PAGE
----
What Is a Single Period Inventory Model?

by Angie Mohr - Updated September 26, 2017
A single period inventory model requires a business manager to assess the potential demand and order accordingly.

A single period inventory model is a business scenario faced by companies that order seasonal or one-time items. There is only one chance to get the quantity right when ordering, as the product has no value after the time it is needed. There are costs to both ordering too much or too little, and the company's managers must try to get the order right the first time to minimize the chance of loss.

The Newsboy Problem

The single period inventory model is often explained in terms of the "newsboy problem." A newsboy who stands on the corner and sells papers to passers-by must order the papers the day before. He only has one chance to order because the papers only have any value on the day they are published; the next day they are worth nothing. If he orders too many he'll have to absorb the loss of the unsold papers, and if he orders too few he will have lost profits and annoyed customers. Getting the order quantity correct is how the newsboy makes the most profit.

The Cost of Ordering Too Much

Stocking too much of a seasonal item can lead to large losses for a business. In the case of Christmas cards, for example, sales go to zero on the day after Christmas. The company has the choice of destroying the remaining inventory, selling some at huge discounts or storing them until next Christmas. The latter option may save the cost of the inventory, but will cost the company in warehouse and storage fees. Inventory that is dated, such as magazines or royal wedding memorabilia, may have no market after the date.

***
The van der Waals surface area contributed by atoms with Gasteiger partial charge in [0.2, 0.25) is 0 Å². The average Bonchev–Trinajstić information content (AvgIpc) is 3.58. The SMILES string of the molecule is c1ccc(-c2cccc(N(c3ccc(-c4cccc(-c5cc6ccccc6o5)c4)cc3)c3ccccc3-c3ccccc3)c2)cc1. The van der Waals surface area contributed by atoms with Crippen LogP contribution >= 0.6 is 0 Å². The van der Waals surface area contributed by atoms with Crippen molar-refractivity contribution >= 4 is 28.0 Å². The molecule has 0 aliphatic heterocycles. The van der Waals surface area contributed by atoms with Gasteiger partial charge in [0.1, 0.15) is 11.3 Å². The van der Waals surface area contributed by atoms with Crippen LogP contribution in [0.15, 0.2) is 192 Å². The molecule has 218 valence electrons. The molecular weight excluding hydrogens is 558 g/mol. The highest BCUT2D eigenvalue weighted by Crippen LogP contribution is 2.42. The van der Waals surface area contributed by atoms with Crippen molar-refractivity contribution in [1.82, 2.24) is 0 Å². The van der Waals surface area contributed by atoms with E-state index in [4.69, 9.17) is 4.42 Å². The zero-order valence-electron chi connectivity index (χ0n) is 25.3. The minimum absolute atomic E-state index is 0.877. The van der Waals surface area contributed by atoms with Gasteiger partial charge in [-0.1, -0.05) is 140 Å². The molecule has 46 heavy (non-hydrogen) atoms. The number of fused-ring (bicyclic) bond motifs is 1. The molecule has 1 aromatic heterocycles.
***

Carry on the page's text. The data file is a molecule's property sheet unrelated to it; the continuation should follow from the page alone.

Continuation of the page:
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The Cost of Ordering Too Little

There are many costs associated with having too little inventory on hand, and not all of them are directly financial. The main cost is the lost opportunity to make profit. The difference between the sales price and the cost multiplied by the number of customers who had to be turned away equals the lost profit. It could even be higher if some customers told others that the company was out of stock and those potential customers did not show up. A more subtle but just as damaging cost is customer goodwill. If customers are expecting to be able to buy a product from you and cannot because you ordered ineffectively, their annoyance can extend farther and they may choose to buy products elsewhere in the future.

Marginal Analysis Approach

The marginal analysis approach is one way to find the order quantity that has the best chance of being correct. The cost of ordering one more unit is compared to the profit gained of ordering another unit. Quantitative analysis is used to determine the economic order quantity based on expected demand and the costs of getting it wrong. Complex calculations are often used to come up with a statistically sound order quantity.

About the Author

Angie Mohr is a syndicated finance columnist who has been writing professionally since 1987. She is the author of the bestselling "Numbers 101 for Small Business" books and "Piggy Banks to Paychecks: Helping Kids Understand the Value of a Dollar." She is a chartered accountant, certified management accountant and certified public accountant with a Bachelor of Arts in economics from Wilfrid Laurier University.

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